Diabetes Drugs

Diagnosis of type 2 diabetes mellitus is on the rise in the United States and around the world. This condition is also known as non-insulin dependent diabetes mellitus, or adult-onset diabetes, though incidence of it is reported to be increasing earlier in life than previously expected. Insulin-dependent diabetes is treated with the drug insulin, while Type 2 diabetes is treated with a variety of anti-diabetic drugs, some of which have been implicated in causing dangerous side effects for the people who take them.

Of the people who suffer from diabetes, 90 percent of them suffer from type 2 diabetes. The primary pathology of type 2 diabetes is high blood glucose levels due to the body’s resistance to insulin produced by the pancreas. Unlike type 1 diabetes, insulin is still produced by the patient’s body, it just is not used efficiently by the cells. The most common, directly experienced symptoms are constant thirst and hunger, and frequent urination. Long-term complications of increased blood glucose include heart disease, stroke, kidney failure, vision loss, and poor circulation that can lead to amputation of effected limbs, particularly the legs. In the past two decades, incidence of type 2 diabetes mellitus has increased almost tenfold.

In order to prevent the long term consequences of unchecked type 2 diabetes mellitus, pharmaceutical interventions have been devised by drug manufacturers to control this disease. Non-invasive therapies include diet and exercise modifications, but when these are not enough, the next step is to prescribe medications such as Actos, Avandia, Byetta, Januvia, and Victoza.

While these powerful drugs do manage a patient’s overall blood glucose levels, they are also implicated in causing debilitating and dangerous diabetes drug complications, which include cardiovascular system effects and damage to the pancreas. Dangerous drug lawyers are gathering data on behalf of clients who suffer negative effects of diabetes drugs in order to get justified compensation for negative impact on their clients’ quality of life. An adverse drug complication is one that outweighs the benefit that a drug provides. In the case of diabetic drugs, while blood glucose levels may be optimal, the corollary complications cause more harm than cure.

Each of the drugs listed above has been linked to different effects according to published scientific medical studies. While drugs may be approved by the U.S. Food and Drug Administration (FDA), the FDA cannot predict every possible side effect based on the data it is provided. It is a drug manufacturer’s duty to investigate every potential consequence, and to conduct its studies in good faith, with the public interest in mind rather than profit.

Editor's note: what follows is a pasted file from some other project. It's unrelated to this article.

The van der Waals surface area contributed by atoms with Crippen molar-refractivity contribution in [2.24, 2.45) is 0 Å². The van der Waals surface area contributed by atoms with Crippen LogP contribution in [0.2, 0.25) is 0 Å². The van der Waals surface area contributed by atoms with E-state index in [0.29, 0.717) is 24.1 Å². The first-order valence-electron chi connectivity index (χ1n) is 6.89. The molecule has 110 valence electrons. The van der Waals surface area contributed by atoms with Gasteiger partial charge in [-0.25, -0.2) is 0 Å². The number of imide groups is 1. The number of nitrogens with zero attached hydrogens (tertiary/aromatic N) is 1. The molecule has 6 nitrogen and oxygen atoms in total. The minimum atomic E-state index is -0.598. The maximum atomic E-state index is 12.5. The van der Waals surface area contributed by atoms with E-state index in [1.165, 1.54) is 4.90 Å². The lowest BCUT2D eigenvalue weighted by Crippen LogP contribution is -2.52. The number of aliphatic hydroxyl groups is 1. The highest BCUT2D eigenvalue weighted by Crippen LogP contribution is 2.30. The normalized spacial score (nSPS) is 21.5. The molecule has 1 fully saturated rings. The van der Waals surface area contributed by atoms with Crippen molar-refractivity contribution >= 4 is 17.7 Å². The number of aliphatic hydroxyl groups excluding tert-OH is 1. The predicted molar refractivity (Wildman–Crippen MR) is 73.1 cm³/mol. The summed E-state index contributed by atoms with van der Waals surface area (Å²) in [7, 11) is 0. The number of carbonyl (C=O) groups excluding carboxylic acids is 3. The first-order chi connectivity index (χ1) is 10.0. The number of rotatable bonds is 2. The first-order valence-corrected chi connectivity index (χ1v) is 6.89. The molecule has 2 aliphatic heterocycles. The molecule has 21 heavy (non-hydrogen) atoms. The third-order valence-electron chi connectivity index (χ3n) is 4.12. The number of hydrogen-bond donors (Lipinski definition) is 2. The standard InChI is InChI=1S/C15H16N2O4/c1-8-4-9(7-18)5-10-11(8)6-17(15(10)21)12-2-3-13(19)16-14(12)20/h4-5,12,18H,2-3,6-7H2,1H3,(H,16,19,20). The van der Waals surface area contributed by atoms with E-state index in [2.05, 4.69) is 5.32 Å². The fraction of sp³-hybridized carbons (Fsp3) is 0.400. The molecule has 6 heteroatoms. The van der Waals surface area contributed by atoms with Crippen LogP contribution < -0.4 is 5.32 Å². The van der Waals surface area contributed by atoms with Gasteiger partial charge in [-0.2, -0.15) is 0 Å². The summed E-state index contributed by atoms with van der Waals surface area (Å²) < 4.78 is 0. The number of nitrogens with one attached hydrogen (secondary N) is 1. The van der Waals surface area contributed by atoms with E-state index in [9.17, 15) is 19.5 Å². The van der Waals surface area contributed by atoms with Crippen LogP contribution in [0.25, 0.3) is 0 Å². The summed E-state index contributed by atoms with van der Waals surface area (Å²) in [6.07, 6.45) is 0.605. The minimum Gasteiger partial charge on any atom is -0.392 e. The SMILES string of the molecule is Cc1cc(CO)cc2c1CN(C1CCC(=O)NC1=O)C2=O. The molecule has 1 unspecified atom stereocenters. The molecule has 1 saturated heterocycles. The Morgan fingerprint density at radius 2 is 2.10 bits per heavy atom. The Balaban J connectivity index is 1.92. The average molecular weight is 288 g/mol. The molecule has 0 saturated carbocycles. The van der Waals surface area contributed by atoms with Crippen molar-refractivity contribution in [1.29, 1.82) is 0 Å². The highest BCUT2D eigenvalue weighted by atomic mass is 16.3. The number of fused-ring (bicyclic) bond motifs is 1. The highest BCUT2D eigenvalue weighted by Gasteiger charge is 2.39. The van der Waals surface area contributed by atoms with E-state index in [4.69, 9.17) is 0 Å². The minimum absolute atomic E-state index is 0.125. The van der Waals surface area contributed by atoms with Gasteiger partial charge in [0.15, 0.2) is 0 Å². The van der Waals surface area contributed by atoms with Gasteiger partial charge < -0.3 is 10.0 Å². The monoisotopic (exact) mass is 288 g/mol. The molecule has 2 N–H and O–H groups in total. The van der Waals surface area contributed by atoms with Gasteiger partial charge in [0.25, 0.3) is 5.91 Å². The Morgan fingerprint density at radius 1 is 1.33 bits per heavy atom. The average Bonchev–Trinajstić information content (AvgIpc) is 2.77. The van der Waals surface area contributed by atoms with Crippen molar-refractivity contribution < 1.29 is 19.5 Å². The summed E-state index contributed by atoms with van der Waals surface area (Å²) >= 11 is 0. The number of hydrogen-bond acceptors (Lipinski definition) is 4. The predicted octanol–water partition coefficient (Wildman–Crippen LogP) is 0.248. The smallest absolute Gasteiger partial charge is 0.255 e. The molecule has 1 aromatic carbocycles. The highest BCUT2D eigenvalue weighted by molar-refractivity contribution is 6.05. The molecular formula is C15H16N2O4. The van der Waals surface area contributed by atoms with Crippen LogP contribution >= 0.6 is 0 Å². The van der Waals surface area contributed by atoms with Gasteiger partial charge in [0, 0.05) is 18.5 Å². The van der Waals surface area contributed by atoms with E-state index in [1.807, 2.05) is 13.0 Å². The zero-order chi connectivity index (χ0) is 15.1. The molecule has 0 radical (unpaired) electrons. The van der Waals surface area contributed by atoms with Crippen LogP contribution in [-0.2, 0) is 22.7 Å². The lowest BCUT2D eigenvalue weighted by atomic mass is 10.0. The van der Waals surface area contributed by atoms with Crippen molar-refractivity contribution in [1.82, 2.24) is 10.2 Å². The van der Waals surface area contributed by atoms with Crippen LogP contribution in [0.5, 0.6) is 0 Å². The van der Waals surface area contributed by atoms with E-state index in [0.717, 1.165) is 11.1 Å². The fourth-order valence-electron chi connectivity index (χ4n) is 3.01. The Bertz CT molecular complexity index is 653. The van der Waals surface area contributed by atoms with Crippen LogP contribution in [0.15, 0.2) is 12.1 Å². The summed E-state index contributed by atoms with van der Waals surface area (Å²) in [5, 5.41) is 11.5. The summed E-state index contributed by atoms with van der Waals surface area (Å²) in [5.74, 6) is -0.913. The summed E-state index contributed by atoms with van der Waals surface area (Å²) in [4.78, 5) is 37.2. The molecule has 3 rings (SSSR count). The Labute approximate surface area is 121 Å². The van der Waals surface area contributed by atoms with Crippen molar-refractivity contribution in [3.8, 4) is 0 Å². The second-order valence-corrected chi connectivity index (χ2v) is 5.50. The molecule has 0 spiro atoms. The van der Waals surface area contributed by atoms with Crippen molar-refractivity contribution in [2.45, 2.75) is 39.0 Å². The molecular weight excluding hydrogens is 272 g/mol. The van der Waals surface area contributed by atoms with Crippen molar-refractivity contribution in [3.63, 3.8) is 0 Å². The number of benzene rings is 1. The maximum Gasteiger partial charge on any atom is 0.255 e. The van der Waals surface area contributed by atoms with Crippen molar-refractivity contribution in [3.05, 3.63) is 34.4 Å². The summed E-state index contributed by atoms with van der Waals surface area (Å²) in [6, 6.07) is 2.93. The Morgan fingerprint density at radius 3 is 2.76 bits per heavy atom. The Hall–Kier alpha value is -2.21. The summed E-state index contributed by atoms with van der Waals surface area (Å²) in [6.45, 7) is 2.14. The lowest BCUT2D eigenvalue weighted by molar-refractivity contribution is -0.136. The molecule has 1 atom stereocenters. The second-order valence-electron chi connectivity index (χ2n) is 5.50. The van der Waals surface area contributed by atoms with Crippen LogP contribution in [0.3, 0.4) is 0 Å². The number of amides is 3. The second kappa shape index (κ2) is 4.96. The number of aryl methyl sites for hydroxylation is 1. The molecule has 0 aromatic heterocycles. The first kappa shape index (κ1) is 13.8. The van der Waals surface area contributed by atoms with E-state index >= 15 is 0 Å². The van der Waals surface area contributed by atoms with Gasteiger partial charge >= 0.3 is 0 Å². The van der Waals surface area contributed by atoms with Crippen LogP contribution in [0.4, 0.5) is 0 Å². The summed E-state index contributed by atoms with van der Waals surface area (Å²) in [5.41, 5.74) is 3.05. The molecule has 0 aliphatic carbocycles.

Many of the drugs prescribed to treat type 2 diabetes mellitus are associated with adverse effects. Prolonged Actos use has been linked to an increased incidence of congestive heart failure and vision loss due to retinopathy, as well as an increased risk of bladder cancer, based on a five-year study of patients who used the drug as prescribed. In 2007, a study revealed that more people taking Avandia died of heart attacks or cardiovascular complications than a representative sample of people who did not take the drug. A UCLA study of Januvia linked use of the drug to increased incidence of pancreatitis and pancreatic cancer. This study implies that diabetes drugs stimulate pancreas cell generation in the pancreatic ducts, increasing the chances of neoplastic growth.

The adverse results of continued anti-diabetic medication use are not yet conclusive, but the evidence still being gathered statistically shows that the use of these drugs is not risk-free, and that legal claims are justified. A qualified dangerous drug lawyer who specializes in medical liability law can counsel whether a patient’s symptoms fall within the established criteria of medical negligence, medical malpractice, or class action status. By reviewing a client’s documented medical record, reviewing the published medical literature, and reviewing legal precedents and case law, professional pharmaceutical liability attorneys can act on their clients’ behalf to aggressively pursue compensation for injuries suffered from dangerous anti-diabetic drugs that are used as prescribed, according to their physician’s instructions and the drug manufacturers guidelines.

Type 2 diabetes mellitus is a pernicious disease that effects more people every year. The treatment of this disease should be safe and effective without causing more damage to a patient’s body than it is meant to prevent. When the treatment does cause adverse effects, there should be a legal remedy to seek restitution for the damage done. That is the role of a certified, professional dangerous drug liability lawyer.

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